Medical

Portable MRI could perform onsite checks for tennis wrist injuries

Portable MRI could perform ons...
Tennis players may at first not even be aware that they're developing a wrist cartilage injury
Tennis players may at first not even be aware that they're developing a wrist cartilage injury
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Tennis players may at first not even be aware that they're developing a wrist cartilage injury
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Tennis players may at first not even be aware that they're developing a wrist cartilage injury
A tennis student gets their wrist scanned by the mobile MRI system
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A tennis student gets their wrist scanned by the mobile MRI system

Tennis players are susceptible to wrist cartilage injuries, which may not even present any symptoms at first. A van-based MRI system was designed with that fact in mind, as it can spot such injuries right at the tennis court, before they become serious.

The prototype device was created by a team at Japan's University of Tsukuba, led by Prof. Yasuhiko Terada. It's intended to serve as a portable, quicker, more practical and less expensive alternative to sending athletes to hospitals, where their wrists would be imaged by full-body MRI scanners.

It's actually an altered version of an existing mobile MRI machine, which was developed by Terada and colleagues to spot baseball-related elbow injuries. Along with incorporating a better magnetic shielding method which provides higher-quality images, the new wrist-specific version is also now powered by a portable generator – this means that onsite users don't have to hunt down an electrical outlet.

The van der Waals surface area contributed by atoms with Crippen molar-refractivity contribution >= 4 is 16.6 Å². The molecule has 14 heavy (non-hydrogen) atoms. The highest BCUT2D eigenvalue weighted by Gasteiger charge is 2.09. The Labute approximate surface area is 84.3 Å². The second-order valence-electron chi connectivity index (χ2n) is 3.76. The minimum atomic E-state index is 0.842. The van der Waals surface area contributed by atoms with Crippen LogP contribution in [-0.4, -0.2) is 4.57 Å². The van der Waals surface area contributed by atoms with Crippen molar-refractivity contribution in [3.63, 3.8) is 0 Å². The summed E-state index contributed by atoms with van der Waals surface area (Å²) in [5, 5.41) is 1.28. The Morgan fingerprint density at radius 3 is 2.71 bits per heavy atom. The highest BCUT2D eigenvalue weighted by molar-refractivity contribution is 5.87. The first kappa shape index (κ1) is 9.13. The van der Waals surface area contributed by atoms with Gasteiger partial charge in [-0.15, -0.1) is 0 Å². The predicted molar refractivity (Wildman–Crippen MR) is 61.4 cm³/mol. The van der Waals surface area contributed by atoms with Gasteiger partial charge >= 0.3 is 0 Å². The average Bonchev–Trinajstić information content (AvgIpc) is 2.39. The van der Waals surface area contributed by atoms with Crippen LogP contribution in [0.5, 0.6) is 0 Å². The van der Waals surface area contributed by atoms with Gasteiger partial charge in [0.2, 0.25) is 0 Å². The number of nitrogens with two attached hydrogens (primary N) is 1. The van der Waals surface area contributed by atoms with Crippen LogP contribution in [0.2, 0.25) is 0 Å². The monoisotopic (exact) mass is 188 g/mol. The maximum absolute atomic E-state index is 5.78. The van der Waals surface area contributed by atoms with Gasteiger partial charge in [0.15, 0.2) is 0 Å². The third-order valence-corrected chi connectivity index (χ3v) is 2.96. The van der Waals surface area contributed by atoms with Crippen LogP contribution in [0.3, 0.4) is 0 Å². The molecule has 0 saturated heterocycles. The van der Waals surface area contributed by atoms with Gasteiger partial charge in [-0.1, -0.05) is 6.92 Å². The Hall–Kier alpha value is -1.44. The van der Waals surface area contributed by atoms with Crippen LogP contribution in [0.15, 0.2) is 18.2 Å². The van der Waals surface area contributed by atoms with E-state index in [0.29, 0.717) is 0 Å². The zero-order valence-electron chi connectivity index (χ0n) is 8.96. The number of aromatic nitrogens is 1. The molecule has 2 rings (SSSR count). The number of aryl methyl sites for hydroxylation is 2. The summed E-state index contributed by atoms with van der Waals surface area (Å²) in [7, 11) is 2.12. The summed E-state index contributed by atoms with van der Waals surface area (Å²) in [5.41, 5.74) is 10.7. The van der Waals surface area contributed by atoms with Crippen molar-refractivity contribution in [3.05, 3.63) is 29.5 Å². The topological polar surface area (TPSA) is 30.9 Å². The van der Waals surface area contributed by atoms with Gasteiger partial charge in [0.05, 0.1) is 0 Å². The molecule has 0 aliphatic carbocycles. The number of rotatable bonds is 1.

A tennis student gets their wrist scanned by the mobile MRI system
A tennis student gets their wrist scanned by the mobile MRI system

In a test of the technology, the scientists drove it to a tennis school where they imaged the wrists of both male and female students, aged eight to 18 years old. It was found that several of the individuals were unknowingly developing wrist cartilage injuries, even though they weren't experiencing any discomfort or loss of dexterity.

It is hoped that once developed further, the machine could be used to regularly check tennis players right at the courts, catching injuries early enough that they could be treated before becoming overly problematic. Terada plans on also developing versions for use in other sports, which image joints such as the ankle or knee.

The research is described in a paper that was recently published in the journal Magnetic Resonance in Medical Sciences.

Source: University of Tsukuba

1 comment
1 comment
paul314
Although obviously sport is where the funding is, it would be nice to see this kind of thing used, say, to diagnose industrial injuries such as sprains, crushes or RSI. Those are often untreated, and can lead to longterm disability. But the typical people suffering aren't high profile.